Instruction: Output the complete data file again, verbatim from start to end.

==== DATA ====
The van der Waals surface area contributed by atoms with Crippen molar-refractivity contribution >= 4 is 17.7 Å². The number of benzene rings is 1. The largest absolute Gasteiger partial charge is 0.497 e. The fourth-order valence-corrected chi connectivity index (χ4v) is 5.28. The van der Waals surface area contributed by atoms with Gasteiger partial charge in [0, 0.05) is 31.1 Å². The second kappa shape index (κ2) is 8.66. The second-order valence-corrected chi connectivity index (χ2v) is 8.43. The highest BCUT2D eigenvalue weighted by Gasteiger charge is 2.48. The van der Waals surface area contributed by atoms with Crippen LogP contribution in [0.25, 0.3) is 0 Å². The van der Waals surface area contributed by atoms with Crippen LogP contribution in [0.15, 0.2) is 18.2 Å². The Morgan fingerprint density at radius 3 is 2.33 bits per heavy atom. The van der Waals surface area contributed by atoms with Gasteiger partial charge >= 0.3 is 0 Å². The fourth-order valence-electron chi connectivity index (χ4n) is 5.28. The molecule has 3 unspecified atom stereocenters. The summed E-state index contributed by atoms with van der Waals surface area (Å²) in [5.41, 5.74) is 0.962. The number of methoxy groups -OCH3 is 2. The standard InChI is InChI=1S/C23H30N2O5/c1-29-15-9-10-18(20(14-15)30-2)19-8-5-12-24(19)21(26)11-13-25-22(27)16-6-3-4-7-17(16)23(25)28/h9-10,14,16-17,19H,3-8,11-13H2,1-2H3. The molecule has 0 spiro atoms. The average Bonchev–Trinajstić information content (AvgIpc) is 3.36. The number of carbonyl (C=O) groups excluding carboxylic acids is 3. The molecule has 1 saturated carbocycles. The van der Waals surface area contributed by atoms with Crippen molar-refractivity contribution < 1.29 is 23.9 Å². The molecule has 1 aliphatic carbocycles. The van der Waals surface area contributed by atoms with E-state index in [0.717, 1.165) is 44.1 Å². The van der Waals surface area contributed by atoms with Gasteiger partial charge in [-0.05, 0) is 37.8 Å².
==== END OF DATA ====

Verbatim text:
The van der Waals surface area contributed by atoms with Crippen molar-refractivity contribution >= 4 is 17.7 Å². The number of benzene rings is 1. The largest absolute Gasteiger partial charge is 0.497 e. The fourth-order valence-corrected chi connectivity index (χ4v) is 5.28. The van der Waals surface area contributed by atoms with Gasteiger partial charge in [0, 0.05) is 31.1 Å². The second kappa shape index (κ2) is 8.66. The second-order valence-corrected chi connectivity index (χ2v) is 8.43. The highest BCUT2D eigenvalue weighted by Gasteiger charge is 2.48. The van der Waals surface area contributed by atoms with Crippen LogP contribution in [0.25, 0.3) is 0 Å². The van der Waals surface area contributed by atoms with Crippen LogP contribution in [0.15, 0.2) is 18.2 Å². The Morgan fingerprint density at radius 3 is 2.33 bits per heavy atom. The van der Waals surface area contributed by atoms with Gasteiger partial charge >= 0.3 is 0 Å². The fourth-order valence-electron chi connectivity index (χ4n) is 5.28. The molecule has 3 unspecified atom stereocenters. The summed E-state index contributed by atoms with van der Waals surface area (Å²) in [5.41, 5.74) is 0.962. The number of methoxy groups -OCH3 is 2. The standard InChI is InChI=1S/C23H30N2O5/c1-29-15-9-10-18(20(14-15)30-2)19-8-5-12-24(19)21(26)11-13-25-22(27)16-6-3-4-7-17(16)23(25)28/h9-10,14,16-17,19H,3-8,11-13H2,1-2H3. The molecule has 0 spiro atoms. The average Bonchev–Trinajstić information content (AvgIpc) is 3.36. The number of carbonyl (C=O) groups excluding carboxylic acids is 3. The molecule has 1 saturated carbocycles. The van der Waals surface area contributed by atoms with Crippen molar-refractivity contribution < 1.29 is 23.9 Å². The molecule has 1 aliphatic carbocycles. The van der Waals surface area contributed by atoms with E-state index in [0.717, 1.165) is 44.1 Å². The van der Waals surface area contributed by atoms with Gasteiger partial charge in [-0.05, 0) is 37.8 Å².